Conservative Party leadership contender Boris Johnson has refused to commit to a pay rise for public sector workers despite an apparent policy pledge by one of his key backers.
The favourite to take over from Prime Minister Theresa May failed to make a concrete promise even though Health Secretary Matt Hancock said the public sector would be “shown some love” if Mr Johnson won.
Pressed several times by PA on Mr Hancock’s comments, Mr Johnson said “you need to have decent pay in the public sector” but made no spending pledge.
“Of course he’s right, we are going to make sure that we properly fund our public services,” Mr Johnson said.
“It’s very important when you’re in charge of a great public service, whether it’s the police or transport, you’ve got to make sure – or local government – you’ve got to make sure that you understand their cares and their needs.
“And the only way to get the reform that you sometimes need in public services is to be their champion.”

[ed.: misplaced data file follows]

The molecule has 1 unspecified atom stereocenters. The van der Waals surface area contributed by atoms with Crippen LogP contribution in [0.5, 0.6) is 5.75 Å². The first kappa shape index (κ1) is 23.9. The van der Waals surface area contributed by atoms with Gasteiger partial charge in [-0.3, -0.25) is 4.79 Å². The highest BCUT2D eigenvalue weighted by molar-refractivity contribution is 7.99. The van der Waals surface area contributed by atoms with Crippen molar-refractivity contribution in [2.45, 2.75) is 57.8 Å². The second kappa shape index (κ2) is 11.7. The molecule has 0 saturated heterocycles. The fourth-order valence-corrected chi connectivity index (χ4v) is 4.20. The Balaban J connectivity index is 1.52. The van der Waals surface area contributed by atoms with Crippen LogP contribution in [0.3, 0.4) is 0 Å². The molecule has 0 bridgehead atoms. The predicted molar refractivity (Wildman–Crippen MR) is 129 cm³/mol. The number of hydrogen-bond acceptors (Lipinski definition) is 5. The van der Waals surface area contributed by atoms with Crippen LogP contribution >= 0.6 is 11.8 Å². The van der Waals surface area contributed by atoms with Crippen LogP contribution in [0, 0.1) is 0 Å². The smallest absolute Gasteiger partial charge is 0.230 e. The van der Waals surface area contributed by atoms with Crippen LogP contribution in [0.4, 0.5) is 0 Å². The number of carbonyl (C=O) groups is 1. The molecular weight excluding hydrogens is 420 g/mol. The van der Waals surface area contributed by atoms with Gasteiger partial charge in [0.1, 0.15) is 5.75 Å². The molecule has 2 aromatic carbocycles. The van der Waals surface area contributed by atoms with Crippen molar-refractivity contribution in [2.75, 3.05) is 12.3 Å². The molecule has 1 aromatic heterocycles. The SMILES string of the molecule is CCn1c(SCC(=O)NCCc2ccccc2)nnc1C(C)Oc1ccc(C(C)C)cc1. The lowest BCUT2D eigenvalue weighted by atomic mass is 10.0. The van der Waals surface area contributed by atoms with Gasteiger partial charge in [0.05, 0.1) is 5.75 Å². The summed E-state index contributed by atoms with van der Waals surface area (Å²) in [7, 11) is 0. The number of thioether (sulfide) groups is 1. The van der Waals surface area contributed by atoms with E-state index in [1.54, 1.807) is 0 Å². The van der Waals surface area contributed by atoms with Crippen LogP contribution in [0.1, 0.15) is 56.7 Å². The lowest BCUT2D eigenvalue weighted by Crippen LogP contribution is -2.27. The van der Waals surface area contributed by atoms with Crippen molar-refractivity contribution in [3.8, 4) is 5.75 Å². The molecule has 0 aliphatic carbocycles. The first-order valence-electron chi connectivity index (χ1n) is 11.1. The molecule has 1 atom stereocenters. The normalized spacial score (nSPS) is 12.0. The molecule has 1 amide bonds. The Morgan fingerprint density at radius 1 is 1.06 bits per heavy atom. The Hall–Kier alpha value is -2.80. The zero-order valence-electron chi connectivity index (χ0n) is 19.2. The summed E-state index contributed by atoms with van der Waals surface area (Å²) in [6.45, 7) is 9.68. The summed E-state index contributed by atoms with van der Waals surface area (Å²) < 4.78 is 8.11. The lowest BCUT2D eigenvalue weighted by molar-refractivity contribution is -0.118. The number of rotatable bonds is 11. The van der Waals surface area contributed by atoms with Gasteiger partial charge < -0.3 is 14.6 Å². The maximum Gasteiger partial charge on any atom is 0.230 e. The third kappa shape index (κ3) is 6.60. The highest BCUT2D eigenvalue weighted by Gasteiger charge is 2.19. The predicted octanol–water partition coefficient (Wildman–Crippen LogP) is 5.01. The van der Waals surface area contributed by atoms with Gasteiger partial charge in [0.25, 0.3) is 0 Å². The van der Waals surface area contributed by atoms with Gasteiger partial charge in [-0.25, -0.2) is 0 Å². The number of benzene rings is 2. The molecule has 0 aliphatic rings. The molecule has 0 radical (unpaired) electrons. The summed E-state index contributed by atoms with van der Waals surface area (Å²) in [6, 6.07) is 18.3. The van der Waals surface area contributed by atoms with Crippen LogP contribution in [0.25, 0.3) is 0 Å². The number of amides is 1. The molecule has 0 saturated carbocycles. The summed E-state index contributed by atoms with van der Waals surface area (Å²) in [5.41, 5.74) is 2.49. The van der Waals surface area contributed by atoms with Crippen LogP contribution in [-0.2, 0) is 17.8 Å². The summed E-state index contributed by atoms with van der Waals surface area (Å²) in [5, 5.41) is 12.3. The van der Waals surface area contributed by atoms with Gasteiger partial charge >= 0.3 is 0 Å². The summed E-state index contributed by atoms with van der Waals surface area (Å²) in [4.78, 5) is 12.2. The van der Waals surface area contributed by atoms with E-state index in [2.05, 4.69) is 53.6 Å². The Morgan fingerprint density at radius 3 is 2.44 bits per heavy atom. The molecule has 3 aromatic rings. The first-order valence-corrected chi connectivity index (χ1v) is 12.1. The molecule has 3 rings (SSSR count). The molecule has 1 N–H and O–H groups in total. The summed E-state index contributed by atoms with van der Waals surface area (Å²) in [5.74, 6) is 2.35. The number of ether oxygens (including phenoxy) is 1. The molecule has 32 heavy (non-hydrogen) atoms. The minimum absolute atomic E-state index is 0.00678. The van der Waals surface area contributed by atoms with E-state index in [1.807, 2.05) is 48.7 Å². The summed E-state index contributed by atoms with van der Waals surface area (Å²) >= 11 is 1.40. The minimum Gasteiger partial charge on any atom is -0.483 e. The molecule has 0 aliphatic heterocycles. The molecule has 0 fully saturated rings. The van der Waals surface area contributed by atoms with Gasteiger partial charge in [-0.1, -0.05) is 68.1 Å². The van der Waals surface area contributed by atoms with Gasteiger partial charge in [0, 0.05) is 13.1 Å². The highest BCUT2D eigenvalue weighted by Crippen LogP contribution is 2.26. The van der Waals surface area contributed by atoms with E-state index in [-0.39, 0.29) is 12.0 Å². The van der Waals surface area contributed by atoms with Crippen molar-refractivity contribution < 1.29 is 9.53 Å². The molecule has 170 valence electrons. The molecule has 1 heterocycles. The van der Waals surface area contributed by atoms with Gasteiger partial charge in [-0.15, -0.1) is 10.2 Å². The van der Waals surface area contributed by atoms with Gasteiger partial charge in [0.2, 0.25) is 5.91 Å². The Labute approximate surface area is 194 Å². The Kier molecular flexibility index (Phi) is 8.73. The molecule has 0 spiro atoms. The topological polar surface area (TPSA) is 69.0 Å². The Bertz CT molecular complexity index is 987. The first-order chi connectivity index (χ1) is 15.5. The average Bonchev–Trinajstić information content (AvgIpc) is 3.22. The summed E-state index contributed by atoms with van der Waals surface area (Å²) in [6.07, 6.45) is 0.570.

Mr Hancock had told The Times there was “more money available” and those in the public sector “need to be properly rewarded”.
Mr Johnson spoke during a visit to Polhill garden centre in Halstead, outside Sevenoaks, Kent.
He also said Britain would stand with a “very high level of preparedness” if it were forced to leave the EU without a deal on October 31.
The visit followed his rival Jeremy Hunt’s announcement he would create a £6 billion “war chest” to mitigate the impacts of a no deal.
Mr Johnson said: “What we are additionally preparing, in the very unlikely event that we have to use it, is extra support for the agricultural sector, for farmers, for ‘just in time’ supply chains to make sure that the administrative chains in Northern Ireland are ready.
“And of course that all the businesses that might in theory have to use customs forms, the 147,000 SMEs that export exclusively to the EU, they also have the right level of preparation.”
He added: “It is absolutely vital that we get ready for a no-deal Brexit but I want to stress again and again – I don’t believe that that is where we’re going to end up.”
The former foreign secretary met bosses at the garden centre before a brief tour, stopping for pictures with supporters.